Creating the Ticket Holders Table5:43 with Ben Deitch
In this video we'll create the TICKET_HOLDERS table and learn about the AUTOINCREMENT keyword.
INSERT INTO TICKET_HOLDERS VALUES (1, 'Jessica', 'Rodgers', 'email@example.com');
INSERT INTO TICKET_HOLDERS VALUES (2, 'Mary', 'O’Hara', 'firstname.lastname@example.org');
INSERT INTO TICKET_HOLDERS VALUES (3, 'Dominik', 'Smith', 'email@example.com');
INSERT INTO TICKET_HOLDERS VALUES (4, 'Marcella', 'Childs', 'firstname.lastname@example.org');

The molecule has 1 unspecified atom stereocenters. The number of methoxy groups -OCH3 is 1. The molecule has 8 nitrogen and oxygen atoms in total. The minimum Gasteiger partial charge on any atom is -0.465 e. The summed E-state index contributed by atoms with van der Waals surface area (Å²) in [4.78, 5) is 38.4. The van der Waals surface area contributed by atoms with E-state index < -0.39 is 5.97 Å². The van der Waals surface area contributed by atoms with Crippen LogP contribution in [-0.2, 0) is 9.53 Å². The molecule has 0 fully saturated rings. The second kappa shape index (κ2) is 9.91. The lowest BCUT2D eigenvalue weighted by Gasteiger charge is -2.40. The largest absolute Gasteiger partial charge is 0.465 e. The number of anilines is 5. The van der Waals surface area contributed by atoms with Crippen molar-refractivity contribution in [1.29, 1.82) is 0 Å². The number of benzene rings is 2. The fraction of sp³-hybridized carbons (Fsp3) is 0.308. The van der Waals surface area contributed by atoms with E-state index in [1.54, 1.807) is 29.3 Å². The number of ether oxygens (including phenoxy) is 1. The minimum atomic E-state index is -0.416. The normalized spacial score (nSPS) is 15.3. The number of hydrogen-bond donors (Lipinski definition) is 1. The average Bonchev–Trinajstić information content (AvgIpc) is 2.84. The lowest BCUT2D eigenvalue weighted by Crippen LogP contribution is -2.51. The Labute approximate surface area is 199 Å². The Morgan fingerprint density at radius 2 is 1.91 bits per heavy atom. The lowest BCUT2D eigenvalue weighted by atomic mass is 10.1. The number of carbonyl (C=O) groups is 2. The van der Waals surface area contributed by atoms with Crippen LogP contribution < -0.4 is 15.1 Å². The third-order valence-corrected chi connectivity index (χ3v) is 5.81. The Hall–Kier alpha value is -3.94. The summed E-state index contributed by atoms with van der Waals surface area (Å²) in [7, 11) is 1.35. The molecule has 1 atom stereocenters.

One table down, two to go. 0:00 Now that we're done with our CONCERTS table, 0:02 let's start by clicking reset to give us a nice clean canvas. 0:05 And delete that comment again, 0:09 then let's move onto creating our ticket holders table. 0:11 If you'd like to take a stab at it yourself, pause me and 0:15 see what you come up with. 0:18 It should be mostly the same as what we did with the CONCERTS table. 0:20 Okay, here's what I came up with, first we're going 0:24 to create the table and name it Ticket_Holders. 0:29 Then we're going to add the ID column, give it an INT data type, 0:37 and then make it the PRIMARY KEY. 0:42 Since we'll probably have more than 32,000 TICKET_HOLDERS, 0:45 we can't use small INT for the data type. 0:49 Instead, we should use INT, 0:52 which will let us have just over two billion TICKET_HOLDERS. 0:54 Next, let's declare the FIRST_NAME column as 0:58 a VARCHAR with space for up to 255 characters. 1:03 Then let's copy and paste that line twice. 1:08 Rename FIRST_NAME to LAST_NAME and FIRST_NAME to EMAIL, 1:17 get rid of this last comma, and there we go. 1:23 Let's run it. 1:28 And now we've got a TICKET_HOLDERS table, great work. 1:31 Back in the query, let's copy and 1:34 paste on the insert statements from the teacher's notes to give us some test data. 1:36 Then let's run it and write, if we want to recreate the table on each run, 1:41 we need to start by dropping the table. 1:47 Let's add a line at the top and 1:50 type, DROP TABLE TICKET_HOLDERS and 1:53 a semi colon, and then try running it again. 1:58 Perfect, also, if we'd like to check what's in the table, 2:04 we can always use a select statement. 2:08 Below our insert statements, let's select everything from 2:10 the TICKET_HOLDERS table, SELECT star FROM TICKET_HOLDERS. 2:16 Then if we run it again, 2:21 we should be able to see what's in the table without needing to click on it. 2:23 Perfect, we're almost done with this table, 2:28 there's just one more thing we should talk about, and that's the ID column. 2:31 Each time we insert a new row, we have to come up with a unique ID, 2:36 which can be kind of a hassle. 2:40 Luckily, SQL gives us an easy way to deal with this by using 2:42 the AUTOINCREMENT keyword. 2:47 If you had AUTOINCREMENT after an integer PRIMARY KEY, then anytime you try 2:49 to insert null it will just give you the next number, let's try it out. 2:54 Let's have a space after PRIMARY KEY, and then type AUTOINCREMENT. 2:59 And then instead of using ID's one, two, 3:06 three and four, let's go with one, two, null and null. 3:12 And if we run it, we get an error that 3:19 AUTOINCREMENT is only allowed on an INTEGER PRIMARY KEY. 3:22 You know how I've mentioned that sequel it doesn't use data types? 3:27 Well, there is one exception and it's the INTEGER PRIMARY KEY 3:31 if you declare an INTEGER PRIMARY KEY sequel will actually 3:37 make sure that whatever goes in there is an INTEGER. 3:42 So it makes sense that AUTOINCREMENT, 3:47 which requires integers would only be allowed on an INTEGER PRIMARU KEY. 3:50 Okay, let's change INT to INTEGER, 3:56 and try running it again. 4:00 But now it's telling us that there's no TICKET_HOLDERS tables. 4:06 Since last time we got an error in our CREATE TABLE statement, 4:09 the table was dropped but it never got re-created. 4:14 So now we're trying to drop a table that doesn't exist, lucky for 4:19 us there's an easy solution that helps make testing a lot easier. 4:24 And the DROP TABLE statement right after the word table, 4:29 we just need to add IF EXISTS to make it only drop the table if it actually exists. 4:34 Let's run it, and now we can finally see our AUTOINCREMENT in action. 4:40 We didn't specify IDs for Dominik or Marcella but thanks to AUTOINCREMENT, 4:46 the database was able to pick up where we left off and give us three and four. 4:52 Pretty cool, right? 4:57 Now that we know how AUTOINCREMENT works, let's go ahead and use null for 4:59 all the IDs, instead of just the last two. 5:03 Also while we're changing things, 5:10 just like we added IF EXISTS to the DROP TABLE statement. 5:13 We can do something similar with the CREATE TABLE statement, 5:16 by adding IF NOT EXIST before the table name. 5:20 This way, we won't try to create any already existing tables. 5:27 All right, let's run this one more time to make sure everything works. 5:32 And in the next video, 5:37 we'll tie everything together with the tickets table. 5:39
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